More recently, undergraduate advisors have begun to teach first-year students the importance of emotional awareness and well-being through a four-week class. Students are prompted to track their highs and lows via the Dartboard phone app and later discuss what triggers a bad day as well as how to be more cognizant of one’s emotional state throughout the day.
Even professors are increasingly concerned with student well-being. Psychology professor William Hudenko recently partnered with the Digital Arts, Innovation and Leadership Lab to create the app Proxi. The app, which is still in beta testing, connects individuals with a support network of family, friends and a professional clinician while monitoring the user’s risk of suicide.
Orientation warnings and testimonials remind us that despite these initiatives, students believe that there is still much to be done. Dartmouth students continue to face issues of pressure and stress that harm their mental health and can be the catalyst for underlying medical conditions. And in spite of all the best efforts of students and professionals, many students remain reluctant to seek out help, instead preferring to hide their troubles and slap on a smile.
Even those that do reach out for assistance can encounter difficulties in getting help in a timely manner, especially during the all-too-frequent crunch times of the quarter system. That system — and the turnover in student leadership it creates — also makes it hard for student groups to serve as a consistent place of comfort for those in stress.
Gustavo Silva ’20 and Makisa Bronson ’20 are the two Dartmouth liaisons for the Second Annual Ivy League Mental Health Conference being held at Brown University at the end of this month.
Silva said that when students with “unhealthy behaviors, [who] are not mentally well” are considered, “it’s a very big proportion [of the student body].”
“It’s a small proportion of students that say ‘Yeah, I sleep well. Yeah, I am not over-stressed. Yeah, I do not feel anxious about midterms, papers or whatever,’” he added.
Bronson echoed this sentiment, saying that especially at Dartmouth and its peer institutions, “there’s just this sense of having to put on a happy face and having to present yourself in a way that seems like you know what you’re doing all the time, you have your act together, you are getting enough sleep and you’re healthy, even if none of those things are true.”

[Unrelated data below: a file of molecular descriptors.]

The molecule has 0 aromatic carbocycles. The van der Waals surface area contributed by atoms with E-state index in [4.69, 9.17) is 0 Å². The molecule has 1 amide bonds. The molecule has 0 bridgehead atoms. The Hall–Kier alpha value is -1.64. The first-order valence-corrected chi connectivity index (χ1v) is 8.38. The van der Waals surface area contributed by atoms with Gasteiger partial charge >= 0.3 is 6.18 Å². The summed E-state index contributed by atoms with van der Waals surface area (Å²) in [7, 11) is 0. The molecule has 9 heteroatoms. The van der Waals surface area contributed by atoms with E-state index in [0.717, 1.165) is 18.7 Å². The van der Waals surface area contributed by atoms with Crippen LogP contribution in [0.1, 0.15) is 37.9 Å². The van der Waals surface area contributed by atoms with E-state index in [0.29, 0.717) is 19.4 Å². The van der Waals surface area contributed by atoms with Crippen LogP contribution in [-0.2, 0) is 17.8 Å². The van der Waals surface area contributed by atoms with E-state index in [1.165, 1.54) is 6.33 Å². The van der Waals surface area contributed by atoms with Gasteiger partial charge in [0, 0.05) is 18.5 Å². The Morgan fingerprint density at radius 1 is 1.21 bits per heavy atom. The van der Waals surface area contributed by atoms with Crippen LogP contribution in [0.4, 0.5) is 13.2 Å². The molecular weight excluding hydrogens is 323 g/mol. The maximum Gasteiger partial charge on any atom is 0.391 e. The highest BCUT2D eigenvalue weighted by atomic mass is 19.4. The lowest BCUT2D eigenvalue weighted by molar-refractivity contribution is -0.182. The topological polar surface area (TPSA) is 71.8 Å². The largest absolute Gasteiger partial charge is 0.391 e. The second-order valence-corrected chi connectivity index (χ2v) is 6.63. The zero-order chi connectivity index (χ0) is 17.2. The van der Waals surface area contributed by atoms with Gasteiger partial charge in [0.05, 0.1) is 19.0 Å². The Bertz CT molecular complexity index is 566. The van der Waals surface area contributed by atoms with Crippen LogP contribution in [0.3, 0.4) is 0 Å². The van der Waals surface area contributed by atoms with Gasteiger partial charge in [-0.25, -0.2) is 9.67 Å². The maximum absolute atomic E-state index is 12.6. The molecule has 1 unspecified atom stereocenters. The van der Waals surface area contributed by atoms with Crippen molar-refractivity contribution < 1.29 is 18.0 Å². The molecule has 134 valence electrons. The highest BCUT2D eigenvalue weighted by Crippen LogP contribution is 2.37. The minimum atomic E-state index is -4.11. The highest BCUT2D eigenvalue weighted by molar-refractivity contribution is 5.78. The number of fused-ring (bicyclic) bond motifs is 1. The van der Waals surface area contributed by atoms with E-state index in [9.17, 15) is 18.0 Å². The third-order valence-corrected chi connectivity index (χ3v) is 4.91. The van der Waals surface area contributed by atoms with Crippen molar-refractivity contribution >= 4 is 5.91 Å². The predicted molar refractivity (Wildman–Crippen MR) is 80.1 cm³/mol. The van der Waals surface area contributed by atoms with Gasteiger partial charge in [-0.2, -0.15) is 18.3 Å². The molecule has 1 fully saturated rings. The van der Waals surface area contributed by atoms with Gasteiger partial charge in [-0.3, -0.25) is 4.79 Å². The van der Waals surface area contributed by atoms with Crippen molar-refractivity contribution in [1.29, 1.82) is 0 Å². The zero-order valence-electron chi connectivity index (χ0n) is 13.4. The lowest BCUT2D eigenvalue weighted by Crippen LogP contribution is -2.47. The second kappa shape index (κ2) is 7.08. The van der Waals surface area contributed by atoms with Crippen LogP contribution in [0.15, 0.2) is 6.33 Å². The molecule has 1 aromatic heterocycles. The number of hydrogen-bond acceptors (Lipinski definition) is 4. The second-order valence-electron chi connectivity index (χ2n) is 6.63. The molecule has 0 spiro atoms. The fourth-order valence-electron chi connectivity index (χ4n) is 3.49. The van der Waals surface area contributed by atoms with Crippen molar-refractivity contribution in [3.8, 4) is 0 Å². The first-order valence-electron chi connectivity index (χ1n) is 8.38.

The conference aims to discuss mental health policies on college campuses and teach delegates how to “actually promote change and talk to the administration [about policy issues],” Silva said.
Both liaisons said they hope that in time their work will help bring about change on Dartmouth’s campus.
For some, like Amara Ihionu ’17, this change is long overdue. Ihionu wrote an article in the 2015 Homecoming edition of The Dartmouth explaining her concerns with mental health resources on campus. “I am lucky to have had decent experiences with Counseling and Human Development at Dick’s House — but, unfortunately, I know many who have not,” Ihionu wrote. “Mental health is not just a personal issue — it is a campus issue, and Dartmouth needs to do a better job of addressing it.”
Our affinity for flair does not hide our emotional dilemmas.
When I spoke with her this year, Ihionu said many students continue to feel alone on campus and that counseling services have not improved over the past two years. In 2015, she particularly took offense with the policy that restricted free counseling at Dick’s House to 10 appointments per academic year.
Though the policy has evolved and is now more lenient, some concerns remain.
Now, each case is treated individually, and clinicians and their patients determine the number of counseling appointments needed. However, long-term treatment is not offered. According to its website, the “CHD utilizes a short-term therapy model” and will refer students to a therapist in the area “if longer term counseling is needed.”